Prabu Surendra, CEO, Tymtix, whose team built SensAiry, says that research has shown that vehicles with under-inflated tyres are three times more likely to be involved in a road accident. “Yet, people do not check the tyre pressure as often as they should. One reason could be to avoid the hassle of going to a service station and waiting in queue to get the tyre pressure back up to the recommended manufacturer specified levels,” he says.
Petrol-heads could be early adopters
If you are a car or bike enthusiast, you will know how important it is to maintain the optimal tyre pressure and temperature to maximise traction. SensAiry eyes and ears, so to say, are a temperature and pressure sensor packed together. The rest of the device focuses on gathering data and comparing it to set thresholds programmed into the firmware to make the decision as to whether there is a problem that the user should know about.
The device uses a coin-cell battery and works on a 2.4GHz frequency, which enables a longer coverage for the device while measuring up to 150psi at almost 10,000rpm.
Under normal conditions, it collects data and transfers it to the smartphone running SensAiry app, where the user can go through the information presented on it. However, if there is a situation involving, say, a heated-up tyre or a puncture, the device sends out notifications to the driver so that she or he can do what is necessary.
The best part is that, what comes after the device gathers a lot of data.“For example, let’s say there is a very small puncture on a car tyre. Users would not be able to see the tyre pressure variance over a period of a few days, but the app collects data and can alert vehicle owners to these minor punctures that are not obvious to them,” explains Surendra. The product also lets you track multiple vehicles simultaneously.
Essentially, what they have done here is data visualisation and analytics on tyre and pressure data. It is somewhat similar to what the billion-dollar company Jawbone has famously done with their UP series of bands.
Another element that will be included in future models is shock detection. An accelerometer that senses shocks caused due to bumps and road problems will help users better estimate and even elongate the life of the tyre by making sure they are taking care by keeping the tyre properly inflated. It will also help them properly maintain the tyre pressure during dry and rainy months when it is recommended to slightly decrease or increase the pressure to maximise performance.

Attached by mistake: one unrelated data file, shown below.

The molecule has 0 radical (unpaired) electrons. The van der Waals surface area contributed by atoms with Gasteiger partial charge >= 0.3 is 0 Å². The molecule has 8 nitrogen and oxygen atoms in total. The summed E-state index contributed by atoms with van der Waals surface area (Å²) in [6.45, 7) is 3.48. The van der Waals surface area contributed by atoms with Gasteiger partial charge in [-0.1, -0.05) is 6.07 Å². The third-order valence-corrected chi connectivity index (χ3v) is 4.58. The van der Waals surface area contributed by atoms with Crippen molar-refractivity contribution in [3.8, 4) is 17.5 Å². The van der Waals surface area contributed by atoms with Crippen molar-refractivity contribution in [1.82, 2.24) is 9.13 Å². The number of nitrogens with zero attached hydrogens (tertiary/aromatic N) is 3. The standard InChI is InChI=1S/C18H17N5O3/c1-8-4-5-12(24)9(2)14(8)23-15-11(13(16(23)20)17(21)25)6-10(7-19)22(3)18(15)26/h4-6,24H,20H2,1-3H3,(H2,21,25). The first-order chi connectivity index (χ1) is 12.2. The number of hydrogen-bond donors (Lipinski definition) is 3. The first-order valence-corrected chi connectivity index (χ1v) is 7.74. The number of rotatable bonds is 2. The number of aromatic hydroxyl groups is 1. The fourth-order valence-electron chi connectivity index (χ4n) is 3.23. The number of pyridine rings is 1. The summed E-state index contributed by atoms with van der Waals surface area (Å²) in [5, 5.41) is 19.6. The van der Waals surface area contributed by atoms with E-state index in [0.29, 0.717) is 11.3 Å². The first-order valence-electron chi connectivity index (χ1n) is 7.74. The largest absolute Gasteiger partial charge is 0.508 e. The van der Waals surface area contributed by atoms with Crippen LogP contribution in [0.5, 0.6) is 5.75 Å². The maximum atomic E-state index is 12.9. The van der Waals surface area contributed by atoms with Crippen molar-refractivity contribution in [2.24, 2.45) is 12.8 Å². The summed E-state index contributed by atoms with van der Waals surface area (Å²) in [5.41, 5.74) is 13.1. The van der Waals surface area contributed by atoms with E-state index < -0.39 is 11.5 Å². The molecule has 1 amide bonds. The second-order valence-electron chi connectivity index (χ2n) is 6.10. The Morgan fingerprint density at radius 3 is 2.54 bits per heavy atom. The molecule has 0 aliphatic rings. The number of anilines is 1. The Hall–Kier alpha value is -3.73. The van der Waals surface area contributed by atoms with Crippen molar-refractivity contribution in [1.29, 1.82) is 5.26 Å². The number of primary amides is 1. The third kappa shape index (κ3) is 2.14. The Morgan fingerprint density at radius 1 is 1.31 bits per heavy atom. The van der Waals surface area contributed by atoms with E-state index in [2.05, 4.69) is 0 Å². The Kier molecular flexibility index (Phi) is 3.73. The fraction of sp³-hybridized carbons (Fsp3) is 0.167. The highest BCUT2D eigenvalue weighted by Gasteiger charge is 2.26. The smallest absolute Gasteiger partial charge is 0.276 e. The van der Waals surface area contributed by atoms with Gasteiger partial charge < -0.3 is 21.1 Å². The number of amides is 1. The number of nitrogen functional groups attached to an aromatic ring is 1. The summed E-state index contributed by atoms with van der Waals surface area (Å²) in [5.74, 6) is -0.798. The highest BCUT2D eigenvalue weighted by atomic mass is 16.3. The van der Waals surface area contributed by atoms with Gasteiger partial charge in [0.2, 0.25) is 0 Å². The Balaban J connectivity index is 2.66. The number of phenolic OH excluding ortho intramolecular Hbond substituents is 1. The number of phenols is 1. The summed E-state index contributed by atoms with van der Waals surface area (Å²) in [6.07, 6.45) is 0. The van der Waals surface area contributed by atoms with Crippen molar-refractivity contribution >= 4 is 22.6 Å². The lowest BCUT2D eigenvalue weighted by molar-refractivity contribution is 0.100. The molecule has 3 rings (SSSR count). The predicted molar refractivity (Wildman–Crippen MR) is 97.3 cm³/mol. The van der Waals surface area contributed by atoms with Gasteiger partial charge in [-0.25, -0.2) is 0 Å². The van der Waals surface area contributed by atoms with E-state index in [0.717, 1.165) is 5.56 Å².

The accelerometer can also help users judge the performance of the suspension setup. If they have spent a bomb on getting Koni, Bilstein or Tien shocks for their cars, they can use this app to follow up on the installation to track how shock-data changes for the car while running on the same strip before and after suspension upgrade.
What Surendra is more excited about is the potential to use the data flowing in from a large number of SensAiry-enabled vehicles to judge the road conditions of different cities. This idea has the potential to change the way we think about judging road quality in cities.
How it stacks up to the alternatives
There are a lot of alternative tyre pressure-monitoring systems (TPMSes) in the market where they connect a gadget on the tyre and a small display is mounted on the dashboard through which you can see data on tyre pressure. In high-end vehicles this could be integrated to the vehicle’s stock infotainment system, too. But these solutions require vehicle owners to be inside their vehicles to check tyre pressure, which is not a requirement for SensAiry.
One unique challenge that none of the existing solutions for non-luxury vehicles solve is that these do not alert you about a tyre puncture or critically-low tyre pressure until you are near the car or turn on the ignition. The problem here is that it makes the situation ripe for that unfortunate day where you are greeted by a flat tyre while hurrying to your office in a jacket and trousers.
A more significant benefit is for fleet-management companies that have long trailers or road trains with a large number of tyres at complex locations. Some might have multi-axle tyres where there are eight tyres at one point in a bus. Then there are lorries with 64 tyres—imagine the pain of installing a normal TPMS.
Tyres on any vehicle face some very extreme conditions, so placing your components inside these is a technically-challenging aspect of their design. In fact, some people say that this is exactly the place where an electronic system should not be installed.